Away clangs iron sledgehammers,

children in their beds hear African rhythms,

dream avalanches of peanuts, cotton candy, and penny whistles – they twitch in nightmares of

sideshow never-memories,

electric eels circle hidden, invisible

pumping ethereal lightening through

the pale incubating hands of the sacred


Soon, some lucky boy will be touched by his sword of fire and be given

the gift of eternal life.

“Live Forever!”

But not yet.

The barker rests his voice.

The Bearded Lady shampoos her beard.

Around the town on grayed clapboard fences are vast lithographs plastered in expensive segments, they announce in vulgar color –

that the carnival has arrived.


Listen to the Echoes 

He got autographs in ambushes

movie stars and radio voices

five fingered stampeded

by a pudgy little guy with glasses

holding out his flimsy pages

for penciled in appellations.

The paper is pulp stock cut

down in tree form somewhere

in Western Washington

“look out” shouted by a man

in wool, his fingers bloody

from grabbing the rough bark

and sawing his limbs off.

This is what it takes to make a

collection, this is the work of a


This the paperboy hawking front pages

from the corner of Broadway and 9th

this is the autobiography of ancient


the wellspring of compulsory

poetry pasted into scrapbooks and

hidden on tall, moldering shelves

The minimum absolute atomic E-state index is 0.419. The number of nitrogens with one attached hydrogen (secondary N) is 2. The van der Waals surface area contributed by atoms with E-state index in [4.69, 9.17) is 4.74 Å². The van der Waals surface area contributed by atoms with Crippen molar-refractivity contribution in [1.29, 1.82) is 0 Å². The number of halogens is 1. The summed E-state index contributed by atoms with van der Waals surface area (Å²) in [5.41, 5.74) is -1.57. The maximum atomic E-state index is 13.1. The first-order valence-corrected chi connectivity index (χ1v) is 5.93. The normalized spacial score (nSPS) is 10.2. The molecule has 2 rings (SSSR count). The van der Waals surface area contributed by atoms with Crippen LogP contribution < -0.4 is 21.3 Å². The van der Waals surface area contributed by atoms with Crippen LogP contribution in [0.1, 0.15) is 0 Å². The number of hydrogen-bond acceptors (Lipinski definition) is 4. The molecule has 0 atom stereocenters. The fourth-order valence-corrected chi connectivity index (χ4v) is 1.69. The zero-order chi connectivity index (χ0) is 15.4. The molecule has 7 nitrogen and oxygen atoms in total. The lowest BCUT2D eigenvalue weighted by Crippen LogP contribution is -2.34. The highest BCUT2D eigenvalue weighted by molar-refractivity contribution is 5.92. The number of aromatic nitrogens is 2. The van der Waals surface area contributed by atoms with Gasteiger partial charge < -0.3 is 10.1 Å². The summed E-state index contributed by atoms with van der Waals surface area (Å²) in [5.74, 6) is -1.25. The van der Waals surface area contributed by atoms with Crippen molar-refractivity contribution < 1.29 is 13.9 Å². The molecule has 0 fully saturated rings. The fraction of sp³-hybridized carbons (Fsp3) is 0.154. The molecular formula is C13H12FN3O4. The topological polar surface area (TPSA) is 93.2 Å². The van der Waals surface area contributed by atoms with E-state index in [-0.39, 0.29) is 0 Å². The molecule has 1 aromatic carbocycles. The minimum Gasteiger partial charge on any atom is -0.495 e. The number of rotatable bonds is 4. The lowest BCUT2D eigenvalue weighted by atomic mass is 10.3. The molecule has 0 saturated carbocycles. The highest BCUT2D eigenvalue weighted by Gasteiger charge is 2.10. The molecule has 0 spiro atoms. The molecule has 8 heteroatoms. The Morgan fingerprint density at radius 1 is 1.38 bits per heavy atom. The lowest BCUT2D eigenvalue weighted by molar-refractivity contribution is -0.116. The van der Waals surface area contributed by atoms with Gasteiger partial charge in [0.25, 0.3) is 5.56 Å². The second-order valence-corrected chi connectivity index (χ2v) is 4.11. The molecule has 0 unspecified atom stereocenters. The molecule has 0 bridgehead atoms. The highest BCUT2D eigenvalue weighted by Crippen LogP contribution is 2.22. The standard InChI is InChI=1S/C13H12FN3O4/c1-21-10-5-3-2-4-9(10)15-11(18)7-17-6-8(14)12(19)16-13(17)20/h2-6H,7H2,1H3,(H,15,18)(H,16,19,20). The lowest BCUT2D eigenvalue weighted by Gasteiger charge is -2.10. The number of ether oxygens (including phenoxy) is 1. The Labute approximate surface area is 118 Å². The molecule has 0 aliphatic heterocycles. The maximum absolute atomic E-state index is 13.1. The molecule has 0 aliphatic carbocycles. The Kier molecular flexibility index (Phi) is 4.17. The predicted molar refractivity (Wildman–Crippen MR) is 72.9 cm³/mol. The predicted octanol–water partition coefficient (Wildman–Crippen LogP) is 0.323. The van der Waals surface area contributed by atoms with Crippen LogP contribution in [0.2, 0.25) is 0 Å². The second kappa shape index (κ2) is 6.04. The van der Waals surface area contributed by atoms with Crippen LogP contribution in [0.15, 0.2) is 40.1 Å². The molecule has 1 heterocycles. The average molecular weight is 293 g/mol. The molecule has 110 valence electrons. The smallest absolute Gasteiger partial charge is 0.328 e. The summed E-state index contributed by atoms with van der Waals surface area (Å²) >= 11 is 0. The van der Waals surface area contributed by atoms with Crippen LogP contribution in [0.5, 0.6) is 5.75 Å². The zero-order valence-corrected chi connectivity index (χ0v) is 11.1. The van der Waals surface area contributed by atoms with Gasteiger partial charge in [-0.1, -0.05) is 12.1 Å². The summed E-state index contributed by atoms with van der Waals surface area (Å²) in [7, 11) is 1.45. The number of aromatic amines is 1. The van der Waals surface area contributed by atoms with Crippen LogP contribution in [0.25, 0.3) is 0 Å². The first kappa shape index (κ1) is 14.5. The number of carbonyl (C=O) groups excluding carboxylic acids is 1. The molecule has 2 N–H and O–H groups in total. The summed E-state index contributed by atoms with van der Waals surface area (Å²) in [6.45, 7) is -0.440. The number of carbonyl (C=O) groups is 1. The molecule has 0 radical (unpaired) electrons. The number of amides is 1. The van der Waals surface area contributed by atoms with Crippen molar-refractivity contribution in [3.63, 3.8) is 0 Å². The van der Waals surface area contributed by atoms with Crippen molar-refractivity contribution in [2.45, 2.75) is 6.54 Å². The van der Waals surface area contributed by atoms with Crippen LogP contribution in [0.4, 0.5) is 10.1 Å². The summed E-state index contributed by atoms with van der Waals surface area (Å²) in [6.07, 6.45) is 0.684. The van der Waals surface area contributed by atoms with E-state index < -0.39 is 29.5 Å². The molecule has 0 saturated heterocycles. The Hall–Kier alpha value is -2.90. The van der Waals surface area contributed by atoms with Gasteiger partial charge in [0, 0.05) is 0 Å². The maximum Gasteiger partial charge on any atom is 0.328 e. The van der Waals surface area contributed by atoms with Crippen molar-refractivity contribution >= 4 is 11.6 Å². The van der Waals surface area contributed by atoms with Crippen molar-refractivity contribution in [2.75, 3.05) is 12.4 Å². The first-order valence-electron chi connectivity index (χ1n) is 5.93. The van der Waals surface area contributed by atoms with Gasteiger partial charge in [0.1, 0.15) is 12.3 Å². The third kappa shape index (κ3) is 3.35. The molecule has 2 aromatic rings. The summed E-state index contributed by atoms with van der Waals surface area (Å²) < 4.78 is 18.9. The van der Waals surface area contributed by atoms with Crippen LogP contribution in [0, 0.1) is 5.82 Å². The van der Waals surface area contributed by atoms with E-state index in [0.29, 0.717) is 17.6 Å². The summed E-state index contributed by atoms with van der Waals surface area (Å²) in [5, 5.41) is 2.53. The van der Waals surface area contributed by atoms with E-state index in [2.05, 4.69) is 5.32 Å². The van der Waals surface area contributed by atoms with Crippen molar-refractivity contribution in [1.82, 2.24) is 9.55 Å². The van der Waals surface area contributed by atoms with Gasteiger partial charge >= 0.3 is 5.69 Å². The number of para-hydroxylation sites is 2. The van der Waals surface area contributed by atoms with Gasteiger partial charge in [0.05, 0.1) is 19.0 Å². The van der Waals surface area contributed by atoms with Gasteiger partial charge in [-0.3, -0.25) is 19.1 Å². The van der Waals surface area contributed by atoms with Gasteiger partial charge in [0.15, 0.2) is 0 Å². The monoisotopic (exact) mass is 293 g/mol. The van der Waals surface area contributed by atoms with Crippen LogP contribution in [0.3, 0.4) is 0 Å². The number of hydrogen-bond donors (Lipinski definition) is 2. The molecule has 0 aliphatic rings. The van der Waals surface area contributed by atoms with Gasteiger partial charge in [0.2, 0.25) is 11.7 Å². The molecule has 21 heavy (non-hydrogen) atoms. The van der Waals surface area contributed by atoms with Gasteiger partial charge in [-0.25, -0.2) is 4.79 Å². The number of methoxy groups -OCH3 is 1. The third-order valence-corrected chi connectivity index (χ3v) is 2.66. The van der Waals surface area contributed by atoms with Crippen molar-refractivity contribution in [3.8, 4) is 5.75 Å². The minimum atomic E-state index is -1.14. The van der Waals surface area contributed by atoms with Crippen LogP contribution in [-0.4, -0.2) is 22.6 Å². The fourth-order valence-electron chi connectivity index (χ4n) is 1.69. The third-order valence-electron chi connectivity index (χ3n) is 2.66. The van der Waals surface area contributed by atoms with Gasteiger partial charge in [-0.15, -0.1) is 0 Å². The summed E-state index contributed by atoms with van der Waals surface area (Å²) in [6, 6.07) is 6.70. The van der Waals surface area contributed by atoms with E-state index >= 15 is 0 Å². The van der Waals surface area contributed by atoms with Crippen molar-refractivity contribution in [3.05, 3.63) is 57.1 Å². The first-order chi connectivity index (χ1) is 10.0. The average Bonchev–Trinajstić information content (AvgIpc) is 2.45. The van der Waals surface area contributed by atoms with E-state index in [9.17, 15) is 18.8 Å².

to make minarets of memory

and a tower out of talent.

The little boy got shocked and singled


the little boy got a glimmer of


the little boy got ahold of the

universe’s strings and won’t let go.


Sci-Fi Society

We were young

crowded around those tables

knocking elbows


looking at the ladies

trying to be suave

trying to be Cary Grant

and Jimmy Stewart

with Cagney faces

but we played fire

with words

hitting keys hard

typewriters splintering

that wide future

seductive, erotic

in the way virgin boys

dreamed about it

while the old men

(Heinlein we chuckled)

took it for granted

that love and rockets

would be equally tame.

Cigarette smoke curls

to the yellowed

ceiling tiles there

at Clifton’s

soft vibrations of


our art budding

poetry embryonic,

short stories sweet California tonic

for our Depression.

Ray stands and delivers


of wet Venusian

fungus, he kids

the laughs are

quick and ready

our Society brothers

shake their heads

and look out the

window to Los Angeles sunshine

and imagine that beyond the blue and

into the black

is tomorrow morning.


SS Normandie Burns in New York Harbor (Meeting Maggie)

The Normandie was burning in her

New York harbor.

It was a nebulous sensation

the question of fire and the man

who watched the cork life vests bloom

how fascinating, how pure

to see the ignition of plasma

and watch its growth from birth

to her groaning metal collapse

into the harbor, the water sprays

are now floes of ice

like a knife at the throat

but isn’t that what love is?

A tough tug on the blade

that sharp edge sinking in, cold

despite the hothead willing it’s disaster?

Crippled in the moorings

capsized in the dew

flames that once burst, turned to

wrinkles in the sheets: compassion,

compulsion the indiscriminate apologies for waking up the


for shaking the anchor’s chains

dumping out the bilge water for the

hope that remains

to welcome the terrestrial spirit in the

realm of the forgiven to hold the

bellows tight, when in whispers

she asks that you pump as hard as you

can to reignite the charcoal in the dark.


When the Future was Real

When the future was real

when warm ocean breezes blew

around the Cape in late afternoon

giant spaceships trundled through the

sand to find harbor in the rust-red

arms of home.

When and how were questions for the

scientists, Why was the assignment for

the writers.

Bottled energies in liquid oxygen